AT THE beginning of April international investors made two whopping bets by snapping up the first ever 100-year bond denominated in euros. The first bet was that the euro would still exist a century from now. No bookie would give short odds on that. The second was that the issuer, Mexico, which suffered three long cycles of boom and bust in the past century, would continue to be creditworthy for the next 100 years.

Mexicans, whose country has, as one economic historian puts it, lived longer in moratoria than with access to capital markets, reacted with bemusement. A typically gloomy columnist predicted that, since Mexico will have run out of oil by 2115, it will have to sell off the country’s extremities to repay the bondholders.

Foreign creditors are more bullish. Over the past five years they have extended the equivalent of more than $5 billion of 100-year bonds to Mexico in three currencies: dollars, sterling and now euros. It is the only country to have tapped the so-called centennial market since China and the Philippines in the 1990s, and it has done so at relatively low yields—of 6.1% on its dollar bond in 2010 and just 4.2% on its euro bond last month. Those are extraordinarily good terms given Mexico’s distinctly spotty credit record (see chart), which raises two questions.

How has Mexico managed to pull off this “sale of the century”? And what are the chances of investors, or their grandchildren, getting their money back?

The answer to the first question is a combination of salesmanship and timing. The finance ministry’s bright, American-educated technocrats know how to attract attention from investors who may not have considered Mexico before. The euro-denominated bond, for instance, was sold largely to insurance companies and annuity firms. One advantage of its long life, for borrower and creditors alike, is that it helps avoid the sort of overcrowded redemption schedules that contributed to Mexico’s debt crises in 1982-83 and 1994-95.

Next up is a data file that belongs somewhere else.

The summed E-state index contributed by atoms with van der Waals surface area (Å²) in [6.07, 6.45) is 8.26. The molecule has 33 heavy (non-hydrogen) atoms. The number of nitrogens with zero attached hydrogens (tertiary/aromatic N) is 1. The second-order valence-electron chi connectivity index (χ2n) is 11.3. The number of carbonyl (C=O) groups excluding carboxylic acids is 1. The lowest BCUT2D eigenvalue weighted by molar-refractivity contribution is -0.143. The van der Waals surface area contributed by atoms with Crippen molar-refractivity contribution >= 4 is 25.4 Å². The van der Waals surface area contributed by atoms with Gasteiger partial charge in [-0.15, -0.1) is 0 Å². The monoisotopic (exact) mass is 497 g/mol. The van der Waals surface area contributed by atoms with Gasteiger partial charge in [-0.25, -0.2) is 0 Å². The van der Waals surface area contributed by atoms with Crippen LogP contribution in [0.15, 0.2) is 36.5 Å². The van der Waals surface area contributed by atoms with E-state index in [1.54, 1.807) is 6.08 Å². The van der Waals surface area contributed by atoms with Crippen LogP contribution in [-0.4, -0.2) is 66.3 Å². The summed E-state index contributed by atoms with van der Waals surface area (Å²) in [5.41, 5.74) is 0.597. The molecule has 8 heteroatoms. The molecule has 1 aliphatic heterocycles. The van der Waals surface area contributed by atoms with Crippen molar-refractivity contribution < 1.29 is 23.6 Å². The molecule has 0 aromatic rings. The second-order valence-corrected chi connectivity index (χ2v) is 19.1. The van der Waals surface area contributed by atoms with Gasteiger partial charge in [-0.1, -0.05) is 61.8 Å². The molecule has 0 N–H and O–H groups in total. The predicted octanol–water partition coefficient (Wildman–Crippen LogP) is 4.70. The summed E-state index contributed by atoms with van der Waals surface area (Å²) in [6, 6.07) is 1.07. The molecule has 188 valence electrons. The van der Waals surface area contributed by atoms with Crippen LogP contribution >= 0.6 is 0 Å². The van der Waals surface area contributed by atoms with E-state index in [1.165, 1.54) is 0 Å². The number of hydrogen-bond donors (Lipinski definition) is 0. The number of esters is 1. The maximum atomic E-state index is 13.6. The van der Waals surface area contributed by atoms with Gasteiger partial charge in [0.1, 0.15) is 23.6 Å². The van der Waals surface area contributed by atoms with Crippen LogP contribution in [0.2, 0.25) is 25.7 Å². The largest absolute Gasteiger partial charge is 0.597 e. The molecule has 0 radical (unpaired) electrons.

But in an era when the yields on the bonds of many rich countries are negative, Mexico’s main selling-point is a relatively high return for a borrower that last year received an “A” rating from Moody’s. On the day Mexico issued its euro-denominated centennial bond, Switzerland sold a ten-year bond at a negative yield—a first.

Mexico also stands out from other emerging markets in several ways. Although the halving of the oil price has hurt the public finances, the peso has done better than many of its peers.

Agustín Carstens, the governor of the central bank, says Mexico has an “arsenal” of $195 billion of international reserves and a $70 billion credit line from the IMF in case of financial-market volatility. That has helped to attract outsiders: foreigners hold 2.2 trillion pesos ($144 billion) of domestic debt.

The government has further impressed investors by tightening its belt before times get tougher. It has cut spending in an election year and is attempting to implement a string of reforms aimed at bolstering competition in areas like energy and telecommunications that have the potential to attract large sums of foreign direct investment. “Mexico is a bright spot among emerging markets. It is one of the few countries that has been fixing the roof while the sun shines,” says Andrew Stanners of Aberdeen Asset Management, a big investment fund.